New technology has enabled police around the country to reduce crime and track down stolen cars simply by turning on a computer.
That technology now has a use in Oro Valley.
Last October, the Oro Valley Police Department bought a license-plate reader that now sits atop one of its patrol cars.
The reader — two cameras connected through an onboard laptop computer — snaps photos of license plates on parked and moving vehicles.
The computer reads the plates and checks them against a database filled with the license plate numbers of stolen autos or those whose owners have warrants for their arrest.
The technology has helped Oro Valley police recover at least one stolen car and spot numerous motorists with arrest warrants.
“We’ve seen just how effective this can be,” Oro Valley Police Chief Danny Sharp said.
The Arizona Department of Public Safety updates the database twice daily.
More than 50,000 plates from across the state fill the system.
The Oro Valley Police Department bought the $22,000 camera system with money acquired from seized items sold at auction.
Officers and police volunteers drive the camera-equipped car through area shopping center parking lots or just around town, where it can read thousands of plates an hour.
Police volunteers Bob and Carolyn Milkey drive the car during their twice-weekly shifts with the police.
“It’s like that old video game ‘Missile Command,’” Bob said, describing how the system lights up the computer screen with flashing red lights when it recognizes a license plate number.
The Milkeys have volunteered with the police for the past two years.
They underwent 40 hours of training in police work including how to direct traffic, check unattended houses and converse in police-radio speak.
“It’s an entirely different language,” Bob said.
The couple retired to Oro Valley in 2006 from the Washington, D.C., area, where Carolyn worked on political campaigns and Bob was an astronomer.
Training with the police, the Milkeys also received extended instruction on how to use the license-plate reader.
When the reader recognizes a plate, the volunteers check the photograph on the system’s computer to verify that it’s an Arizona plate. The database only holds statewide information, while the cameras read plates regardless of origin.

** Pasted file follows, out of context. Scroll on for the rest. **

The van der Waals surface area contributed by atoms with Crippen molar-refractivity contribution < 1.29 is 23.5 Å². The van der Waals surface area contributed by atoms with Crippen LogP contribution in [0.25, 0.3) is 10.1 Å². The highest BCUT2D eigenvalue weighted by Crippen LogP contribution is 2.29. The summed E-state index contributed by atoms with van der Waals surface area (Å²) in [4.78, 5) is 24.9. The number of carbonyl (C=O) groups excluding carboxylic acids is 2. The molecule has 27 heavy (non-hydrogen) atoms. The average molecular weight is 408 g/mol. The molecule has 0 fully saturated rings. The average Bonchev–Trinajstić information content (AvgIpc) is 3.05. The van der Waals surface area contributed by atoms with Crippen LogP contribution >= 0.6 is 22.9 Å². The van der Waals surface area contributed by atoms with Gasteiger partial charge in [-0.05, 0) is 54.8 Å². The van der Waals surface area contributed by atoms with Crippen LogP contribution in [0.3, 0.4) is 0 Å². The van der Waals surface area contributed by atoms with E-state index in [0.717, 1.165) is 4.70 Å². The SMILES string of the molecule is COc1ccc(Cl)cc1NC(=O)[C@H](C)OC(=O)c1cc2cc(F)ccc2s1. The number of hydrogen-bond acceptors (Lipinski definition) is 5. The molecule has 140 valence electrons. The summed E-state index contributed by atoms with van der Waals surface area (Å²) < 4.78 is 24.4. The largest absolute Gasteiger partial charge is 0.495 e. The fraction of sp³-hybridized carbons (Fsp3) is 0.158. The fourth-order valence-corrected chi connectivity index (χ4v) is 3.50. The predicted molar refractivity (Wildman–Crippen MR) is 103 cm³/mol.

It also reads more obscure items at times, like traffic signs and numbers on buildings.
Once a plate comes up, the volunteers verify the plate and then call the police with the information.
“If we get an activation, we’ll move away from it and wait for an officer to respond,” Bob said.
The volunteers move away for numerous reasons, Bob explained.
For one, they don’t want any potential suspects to know the police have seen them.
More importantly, though, volunteers are not authorized to confront a potential criminal or interfere in a police officer’s job.
The computer also doesn’t let the volunteers know why it was activated.
“You can see that all we’re dealing with is plates and numbers,” Carolyn said.
In the course of a four-hour shift, the system read nearly 2,000 license plates — more than any officer could ever do entering numbers by hand into an onboard computer.
“Those are the sorts of proactive measures that we are focused on,” Sharp said.
The more proactive work police can do, the better, according to Sharp.
He points to Tucson’s high rate of property crime and a record for homicides last year as what Oro Valley wants to avoid.
Tucson closed 2008 with 74 homicides — Oro Valley had one homicide last year.
With the help of technology like the license plate reader and through proactive police work, Sharp said word has spread among criminals to stay out of Oro Valley.
“That’s the goal,” Sharp said, “To keep the criminal element out of Oro Valley.”